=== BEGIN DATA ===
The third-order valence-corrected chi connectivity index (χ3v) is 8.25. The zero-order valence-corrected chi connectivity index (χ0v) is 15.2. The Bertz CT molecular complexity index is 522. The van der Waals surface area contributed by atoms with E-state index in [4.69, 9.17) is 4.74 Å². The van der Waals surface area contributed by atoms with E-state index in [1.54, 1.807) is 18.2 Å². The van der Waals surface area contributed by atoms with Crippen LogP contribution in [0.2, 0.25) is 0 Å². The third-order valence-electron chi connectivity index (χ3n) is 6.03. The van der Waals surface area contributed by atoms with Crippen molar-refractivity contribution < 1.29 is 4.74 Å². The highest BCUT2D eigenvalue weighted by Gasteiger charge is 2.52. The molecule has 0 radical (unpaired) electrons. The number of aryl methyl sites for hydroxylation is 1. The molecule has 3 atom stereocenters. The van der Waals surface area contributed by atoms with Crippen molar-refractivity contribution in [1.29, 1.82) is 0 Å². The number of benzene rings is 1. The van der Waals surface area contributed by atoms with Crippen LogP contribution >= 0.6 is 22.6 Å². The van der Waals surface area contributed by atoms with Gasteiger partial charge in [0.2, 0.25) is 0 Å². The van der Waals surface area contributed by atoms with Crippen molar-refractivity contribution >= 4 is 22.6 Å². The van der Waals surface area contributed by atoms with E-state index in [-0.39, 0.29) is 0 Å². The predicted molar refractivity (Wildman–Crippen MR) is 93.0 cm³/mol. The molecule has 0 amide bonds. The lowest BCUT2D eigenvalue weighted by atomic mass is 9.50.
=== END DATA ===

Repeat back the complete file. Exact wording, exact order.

The third-order valence-corrected chi connectivity index (χ3v) is 8.25. The zero-order valence-corrected chi connectivity index (χ0v) is 15.2. The Bertz CT molecular complexity index is 522. The van der Waals surface area contributed by atoms with E-state index in [4.69, 9.17) is 4.74 Å². The van der Waals surface area contributed by atoms with E-state index in [1.54, 1.807) is 18.2 Å². The van der Waals surface area contributed by atoms with Crippen LogP contribution in [0.2, 0.25) is 0 Å². The third-order valence-electron chi connectivity index (χ3n) is 6.03. The van der Waals surface area contributed by atoms with Crippen molar-refractivity contribution < 1.29 is 4.74 Å². The highest BCUT2D eigenvalue weighted by Gasteiger charge is 2.52. The molecule has 0 radical (unpaired) electrons. The number of aryl methyl sites for hydroxylation is 1. The molecule has 3 atom stereocenters. The van der Waals surface area contributed by atoms with Crippen molar-refractivity contribution in [1.29, 1.82) is 0 Å². The number of benzene rings is 1. The van der Waals surface area contributed by atoms with Crippen LogP contribution >= 0.6 is 22.6 Å². The van der Waals surface area contributed by atoms with Gasteiger partial charge in [0.2, 0.25) is 0 Å². The van der Waals surface area contributed by atoms with Crippen molar-refractivity contribution >= 4 is 22.6 Å². The van der Waals surface area contributed by atoms with E-state index in [-0.39, 0.29) is 0 Å². The predicted molar refractivity (Wildman–Crippen MR) is 93.0 cm³/mol. The molecule has 0 amide bonds. The lowest BCUT2D eigenvalue weighted by atomic mass is 9.50.